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Scheme Programming Language

newbie - STRING-APPEND (did I bereak it)


Hi all,

I'm still playing with strings and lists (dangerous to let me in the
playground :) and seem to have come up against a unexpected result using
string-append when used in conjunction with list->string where list is of
valid character types designated by #\a etc.

I looked in the on-line help - no joy.

(string-append "hello" (list->string (list #\" #\' #\.))) ;==> "hello\"'."

In case you can't see it due to my font size, the list contains characters
double quote, apostrophe and a period.  The apostrophe and period appear as
I expected in the result string.  However, the double quote is preceded by a
back slash character.  And according to the on-line help (below), the
backslash is Schemes way of allowing me to use such characters as a double
quote - just might not look the way I want.

I guess I could treat this as a special case and trap for the existence of a
double quote character but then I don't know if other character types might
also give the same result.  And I still have no idea how to avoid the
backslash when converting the double quote case.

(define char->string
  [lambda (char)
  (cond
    [(equal? #\" char)
     <...something clever...> ] ; I'm not that clever :)
    [(or (char-alphabetic? char)
         (char-numeric? char)
         (char-symbolic? char)
         (char-punctuation? char)
         (char-whitespace? char))
     (list->string (list char))]
   [else
    #f])])
(char->string #\.); ==> "."
(char->string #\' ; ==> "'"
(char->string #\a); ==> "a"

I added the else condition out of habit and to force whatever called
char->string to break so I could see what character type I had not accounted
for.

(a) Is there a way of turning a single character, of form #\a,  into a
string aside from (list->string (list (car (list #\a #\b)))) because that
just seems silly.  I haven't found an equivalent to number->string that I
can use for characters.

(b) While (list->string (list #\")) ;==> "\"" I cannot string-append this
result to another string without the silly backslash appearing.   So:
(string-append
    (list->string (list #\")) "a"
    (list->string (list #\"))) ;==> "\"a\"".  (see on-line help for
explanation you say)

 Is there a work around?  Or should I just accept that this is what happens
with double quotes in Scheme because strings are denoted by the use of the
double quote.  As in: ""a"" both looks silly and can't exist.  Scheme
interprets the closed double quotes to be a null string and the a as an
object / symbol.

Kindest regards,

Mike
From DrScheme help:

Symbols containing special characters (including delimiters) are expressed
using an escaping backslash (``\'') or quoting vertical bars (``|''):

* A backslash preceding any character includes that character in the symbol
literally; double backslashes produce a single backslash in the symbol.

* Characters between a pair of vertical bars are included in the symbol
literally. Quoting bars can be used for any part of a symbol, or the whole
symbol can be quoted. Backslashes and quoting bars can be mixed within a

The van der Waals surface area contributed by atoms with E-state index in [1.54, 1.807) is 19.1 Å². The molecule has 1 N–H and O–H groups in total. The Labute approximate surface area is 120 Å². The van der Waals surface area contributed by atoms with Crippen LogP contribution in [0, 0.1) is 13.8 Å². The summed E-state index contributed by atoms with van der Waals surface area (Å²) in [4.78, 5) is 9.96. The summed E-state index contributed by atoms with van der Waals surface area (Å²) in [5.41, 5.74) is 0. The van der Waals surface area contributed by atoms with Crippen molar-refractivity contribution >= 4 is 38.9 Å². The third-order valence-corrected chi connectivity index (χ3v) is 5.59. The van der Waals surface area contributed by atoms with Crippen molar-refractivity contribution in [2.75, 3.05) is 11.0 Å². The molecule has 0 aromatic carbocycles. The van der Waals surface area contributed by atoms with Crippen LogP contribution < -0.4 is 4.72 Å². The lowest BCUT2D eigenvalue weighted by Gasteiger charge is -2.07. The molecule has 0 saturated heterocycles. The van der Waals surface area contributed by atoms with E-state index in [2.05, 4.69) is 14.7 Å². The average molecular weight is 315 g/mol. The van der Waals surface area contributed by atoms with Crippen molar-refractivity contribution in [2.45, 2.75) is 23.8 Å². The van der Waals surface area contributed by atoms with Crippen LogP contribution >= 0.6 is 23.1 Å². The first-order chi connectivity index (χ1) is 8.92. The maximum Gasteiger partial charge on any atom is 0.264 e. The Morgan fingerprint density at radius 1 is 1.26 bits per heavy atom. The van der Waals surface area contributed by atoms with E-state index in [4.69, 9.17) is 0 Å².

symbol, but a backslash is not a special character within a pair of quoting
bars.

Don't worry. The string doesn't actually contain the backslash, its just
being displayed in the scheme REPL. If printing the string to a file, or
just displaying it ("(display (string #\"))"), the backslash isn't there.

Mike <mcu87@bigpond.net.au> wrote:
> (string-append "hello" (list->string (list #\" #\' #\.))) ;==> "hello\"'."

Looks fine. What you get here is called the external representation
of the resulting string. The external representation of every object
is unambiguous and therefore, it has to escape double quotes inside
of strings. The backslash is not really a character in the string,
it is part of the representation:

(string #\H #\i) => "Hi"              ; Content of the string: Hi
(string #\" #\H #\i #\") => "\"Hi\""  ; Content of the string: "Hi"

"\"\"" this is one expression (a string) containing two quotes.
""""   these are two expressions, both empty strings.

Scheme uses READ to turn external representations into expressions,
and WRITE to convert expressions to external representation:

(write (read)) "Hi"      writes  "Hi"
(write (read)) "\"Hi\""  writes  "\"Hi\""

Scheme environments use WRITE to display normal forms, which is
why your quote character is prefixed by a backslash. If you want
to see the content of the string instead, use DISPLAY:

(display (read)) "Hi"      writes  Hi
(display (read)) "\"Hi\""  writes  "Hi"
(display
  (string-append "hello" (string #\" #\' #\.)))  writes  hello"'.

> In case you can't see it due to my font size, [...]

This is Usenet, so if I could not read it, /my/ font size was wrong.

> (a) Is there a way of turning a single character, of form #\a,  into a
> string [...]

Yes: (string #\x) => "x"
     (string #\x #\y #\z) => "xyz"
     (string) => ""

but it will probably use LIST->STRING eventually:

(define (string . x) (list->string x))

> (b) While (list->string (list #\")) ;==> "\"" I cannot string-append this
> result to another string without the silly backslash appearing.   So:

Exercise: create a string that /really/ contains a backslash
and see what it looks like.

--
Nils M Holm <n m h @ t 3 x . o r g> -- http://t3x.org/nmh/

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